Preserving Hispanic Culture

National Hispanic Heritage Month is the period from September 15 to October 15 in the United States, when people recognize the contributions of Hispanic and Latino Americans to the United States and celebrate the group’s heritage and culture. Hispanic Heritage Week was approved by president Lyndon Johnson in 1968 and the length of it was expanded by President Ronald Reagan in 1988 to cover a 30-day period (September 15 – October 15). It was enacted into law on August 17, 1988, on the approval of Public Law 100-402.

What is acculturation?
By definition, acculturation is the adoption of the behavior patterns of the surrounding culture. To simplify, acculturation is the time between arrival to a new culture and assimilation into that culture.

What is retro-acculturation?
A term coined refers to the conscious search for ethnic identity or roots, especially by second, third, or fourth-generation Latinos who feel they have lost their cultural identity.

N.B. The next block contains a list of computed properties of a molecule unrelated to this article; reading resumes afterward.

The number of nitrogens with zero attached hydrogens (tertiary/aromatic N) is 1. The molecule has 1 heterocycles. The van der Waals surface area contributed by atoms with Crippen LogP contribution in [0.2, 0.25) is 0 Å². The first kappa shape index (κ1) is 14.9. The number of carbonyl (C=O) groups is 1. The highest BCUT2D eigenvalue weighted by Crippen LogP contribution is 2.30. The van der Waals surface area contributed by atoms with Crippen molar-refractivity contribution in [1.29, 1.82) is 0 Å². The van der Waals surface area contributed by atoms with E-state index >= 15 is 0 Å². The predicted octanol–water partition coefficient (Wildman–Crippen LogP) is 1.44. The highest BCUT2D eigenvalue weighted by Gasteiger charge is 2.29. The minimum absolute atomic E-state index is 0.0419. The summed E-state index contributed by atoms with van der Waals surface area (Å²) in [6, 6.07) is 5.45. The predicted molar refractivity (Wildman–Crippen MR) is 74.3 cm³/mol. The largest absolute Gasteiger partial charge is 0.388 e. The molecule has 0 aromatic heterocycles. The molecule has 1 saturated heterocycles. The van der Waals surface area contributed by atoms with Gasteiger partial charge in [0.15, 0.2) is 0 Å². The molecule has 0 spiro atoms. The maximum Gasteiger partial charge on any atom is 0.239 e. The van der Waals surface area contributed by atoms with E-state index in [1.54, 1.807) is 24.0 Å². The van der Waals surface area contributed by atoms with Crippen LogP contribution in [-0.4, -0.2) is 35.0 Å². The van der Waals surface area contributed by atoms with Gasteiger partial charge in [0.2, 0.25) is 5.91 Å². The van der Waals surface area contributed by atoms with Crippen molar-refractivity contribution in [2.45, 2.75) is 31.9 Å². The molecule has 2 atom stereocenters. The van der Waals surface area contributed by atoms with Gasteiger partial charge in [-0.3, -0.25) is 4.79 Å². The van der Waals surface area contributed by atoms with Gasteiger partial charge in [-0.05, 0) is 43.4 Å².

What is neo-acculturation?
Hispanics experiment with some aspects of American culture, trying them on for size, so to speak, but then returning to their roots.

What is Digital Reculturation?
Digital Reculturation is the process of rediscovering one’s culture of origin/identification online through digital representations of culture. Digital Reculturation allows for second, third, and fourth generations to connect to their culture of origin in a medium they are comfortable with, social media. As the Hispanic media and marketing economy continues to grow in revenue and influence, being able to track Digital Reculturation will be an important key to connecting with future generations of U.S. Hispanics. Responsible representation of key cultural attributes will be key to being able to connect with the consumers you are looking to sell your products and services to.

References: Carrasco, M. (9/1/2016) Digital Reculturation: Preserving Hispanic Culture In the Digital Age; Hispanic Engagement (9/16/2016). MediaPost;